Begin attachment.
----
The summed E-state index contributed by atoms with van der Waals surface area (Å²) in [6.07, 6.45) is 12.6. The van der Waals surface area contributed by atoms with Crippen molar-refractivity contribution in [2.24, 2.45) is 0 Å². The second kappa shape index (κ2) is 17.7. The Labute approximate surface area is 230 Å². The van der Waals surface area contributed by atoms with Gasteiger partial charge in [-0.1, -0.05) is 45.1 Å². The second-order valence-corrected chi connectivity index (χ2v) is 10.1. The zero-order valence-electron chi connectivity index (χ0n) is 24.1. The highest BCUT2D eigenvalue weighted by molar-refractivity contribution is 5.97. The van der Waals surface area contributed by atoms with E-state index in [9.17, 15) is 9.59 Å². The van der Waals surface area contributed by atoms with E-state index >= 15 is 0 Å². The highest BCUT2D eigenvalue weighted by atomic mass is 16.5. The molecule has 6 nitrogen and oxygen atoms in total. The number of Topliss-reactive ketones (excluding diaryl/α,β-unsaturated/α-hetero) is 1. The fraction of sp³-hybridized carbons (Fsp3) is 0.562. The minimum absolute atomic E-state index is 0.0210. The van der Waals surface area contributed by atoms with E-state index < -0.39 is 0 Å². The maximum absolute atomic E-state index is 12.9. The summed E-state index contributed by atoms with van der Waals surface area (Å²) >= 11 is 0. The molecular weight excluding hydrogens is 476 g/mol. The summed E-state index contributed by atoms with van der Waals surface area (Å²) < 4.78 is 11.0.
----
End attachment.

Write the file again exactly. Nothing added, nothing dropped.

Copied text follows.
The summed E-state index contributed by atoms with van der Waals surface area (Å²) in [6.07, 6.45) is 12.6. The van der Waals surface area contributed by atoms with Crippen molar-refractivity contribution in [2.24, 2.45) is 0 Å². The second kappa shape index (κ2) is 17.7. The Labute approximate surface area is 230 Å². The van der Waals surface area contributed by atoms with Gasteiger partial charge in [-0.1, -0.05) is 45.1 Å². The second-order valence-corrected chi connectivity index (χ2v) is 10.1. The zero-order valence-electron chi connectivity index (χ0n) is 24.1. The highest BCUT2D eigenvalue weighted by molar-refractivity contribution is 5.97. The van der Waals surface area contributed by atoms with E-state index in [9.17, 15) is 9.59 Å². The van der Waals surface area contributed by atoms with E-state index >= 15 is 0 Å². The highest BCUT2D eigenvalue weighted by atomic mass is 16.5. The molecule has 6 nitrogen and oxygen atoms in total. The number of Topliss-reactive ketones (excluding diaryl/α,β-unsaturated/α-hetero) is 1. The fraction of sp³-hybridized carbons (Fsp3) is 0.562. The minimum absolute atomic E-state index is 0.0210. The van der Waals surface area contributed by atoms with E-state index < -0.39 is 0 Å². The maximum absolute atomic E-state index is 12.9. The summed E-state index contributed by atoms with van der Waals surface area (Å²) >= 11 is 0. The molecular weight excluding hydrogens is 476 g/mol. The summed E-state index contributed by atoms with van der Waals surface area (Å²) < 4.78 is 11.0.